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Discussion Starter · #1 ·
Be honest, is it just me and am I too picky? Hardly any of the sellers on Gun Broker list the serial number of the rifles they are selling. I don't even want the entire number, just enough to tell the date of manufacture. Marlin has made so many variations of their rifles over the years that a date of manufacture is needed while looking for a specific model. This is driving me crazy!!!! :banghead:
 

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Discussion Starter · #3 ·
Some of the listings are unbelievable. I saw a 336 listed as a lever action double barreled 30-30.
 

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Some of the listings are unbelievable. I saw a 336 listed as a lever action double barreled 30-30.
Is snatch that one up. Probably one of a kind.:hmmmm:
 

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Well, if you sell a rifle here on MarlinOwners, one of the Mods will (kindly) delete the last part of the serial number - for your own protection.

It has to do with possible fraud involving registration.

On GB, if you ask for the first part of the serial number, the seller will likely tell you.

But if it's a Remlin, they might just try and hide that.

Brocky
 

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Discussion Starter · #6 ·
I only ask for the first couple of digits when I send them an e-mail, and I explain that I'm searching for a specific year rifle. Luckily I'm looking for a Texan, or I'd be spending a couple hours a day sending e-mail. The other one I can't figure out are the listings without a picture, but they claim it's in excellent condition.
 

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I just found a JM stamped 91XXXX 336 BL brand new in the box for an excellent price on gunbroker. I asked for the first two digits, he sent that and a picture of the JM stamp and the end label on the box.

I broke the BIN button I hit it so hard.

The other 7 sellers all replied with "MR".
 

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I agree no useful info on condition & horrible photos. Then when you ask questions they only answer part of them... I feel your pain
 

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Most sellers on GB are large volume movers on that site and at their store front locations too plus they sell many different types of firearms, usually they have one part time employee (such as college kids) taking pictures and writing descriptions & posting ads who may know zero about certain firearms and things like year made, matching numbers and other things you might deem important but most will gladly answer if e-mails if they have time. Many who sell firearms don't care what year a firearm was made, they just having selling on their minds, it must work because they sell a lot on there, just ask my banker. :biggrin:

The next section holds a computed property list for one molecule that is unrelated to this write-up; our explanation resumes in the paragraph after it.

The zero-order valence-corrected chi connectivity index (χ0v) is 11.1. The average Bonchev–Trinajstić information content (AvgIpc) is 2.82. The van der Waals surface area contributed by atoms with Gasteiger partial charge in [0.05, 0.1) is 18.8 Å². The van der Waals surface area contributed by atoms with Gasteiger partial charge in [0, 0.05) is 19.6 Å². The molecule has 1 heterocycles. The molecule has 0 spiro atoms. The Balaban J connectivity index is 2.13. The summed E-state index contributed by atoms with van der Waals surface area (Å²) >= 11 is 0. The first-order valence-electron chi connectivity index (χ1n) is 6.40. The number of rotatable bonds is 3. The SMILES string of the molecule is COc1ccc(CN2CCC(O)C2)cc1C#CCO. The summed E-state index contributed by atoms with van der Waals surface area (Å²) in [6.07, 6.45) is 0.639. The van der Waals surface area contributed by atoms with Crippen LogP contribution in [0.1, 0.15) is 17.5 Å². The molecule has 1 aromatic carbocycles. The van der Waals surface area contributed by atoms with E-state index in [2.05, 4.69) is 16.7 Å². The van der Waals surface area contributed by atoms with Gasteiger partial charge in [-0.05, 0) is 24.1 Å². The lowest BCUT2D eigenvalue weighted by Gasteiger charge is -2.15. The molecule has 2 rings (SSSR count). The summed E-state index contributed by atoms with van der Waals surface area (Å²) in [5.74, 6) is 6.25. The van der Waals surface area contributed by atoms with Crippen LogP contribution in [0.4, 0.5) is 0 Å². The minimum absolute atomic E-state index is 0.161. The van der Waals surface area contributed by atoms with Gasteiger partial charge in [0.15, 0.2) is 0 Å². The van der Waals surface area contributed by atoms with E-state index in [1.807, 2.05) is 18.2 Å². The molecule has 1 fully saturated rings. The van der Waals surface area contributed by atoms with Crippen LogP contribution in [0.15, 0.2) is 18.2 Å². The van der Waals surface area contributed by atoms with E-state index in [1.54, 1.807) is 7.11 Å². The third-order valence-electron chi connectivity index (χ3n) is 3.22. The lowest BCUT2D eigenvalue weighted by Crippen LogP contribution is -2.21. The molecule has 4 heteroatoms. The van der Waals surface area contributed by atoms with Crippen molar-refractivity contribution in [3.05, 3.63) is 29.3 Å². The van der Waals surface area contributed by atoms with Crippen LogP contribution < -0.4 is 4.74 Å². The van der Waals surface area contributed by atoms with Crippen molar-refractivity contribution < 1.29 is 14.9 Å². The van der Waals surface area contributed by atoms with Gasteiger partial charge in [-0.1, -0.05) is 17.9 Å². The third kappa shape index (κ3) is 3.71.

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Unless one is searching for a specific production year, you don't need a serial number to find the Marlin you want. Just do your "homework" in advance by studying examples you see (in person and on-line) and period catalogs; then it's very simple to ID the production period from which any Marlin lever was made. Some examples to illustrate my point: 48-56 models don't have hammers grooved for a hammer spur, 48 and 49 models have the old style model 36 opening lever, 50 and 51 models have new style levers and "waffle top" matting, 52-55 models have smooth tops that aren't factory d & t'd, 58 - 82 models have a gold plated trigger, any non-cowboy model with a serial number on the left side of the frame was made after the Rem takeover and most will have been made in Ilion, NY, any Marlin 336 with a CBS was made in 1983 and later, any gun with a serial number on the top tang was made in 1968 and later, and on and on and on. I've purchased several Marlin levers off GB and have never been burned. One can generally tell by the condition of a rifle's screw slots what kind of care that gun has received (there are also other details I look for); and I won't buy a gun from a seller who won't make sure he has posted good clear pix that allow for good evaluation. Identifying and buying Marlin rifles is far from being rocket science; it's all a matter of knowing what to look for as regards period features, and using plain old common sense.
 

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Discussion Starter · #11 ·
I know that I'm the oddball who's looking for a 1961 Texan with a "U" prefix serial number. I don't want one that's been so abused that there's deep rust pitting, but honest wear from usage is fine with me. I'd like a project gun that was made the year I was born, and if it's in too nice of a condition I would feel guilty cutting down the barrel and spraying cerakote on the metal.
 

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I've bought quite a few off gunbroker. If in doubt I send the seller a request for information. It's always worked for me. And I must say I've dealt with some pretty good sellers there.
 
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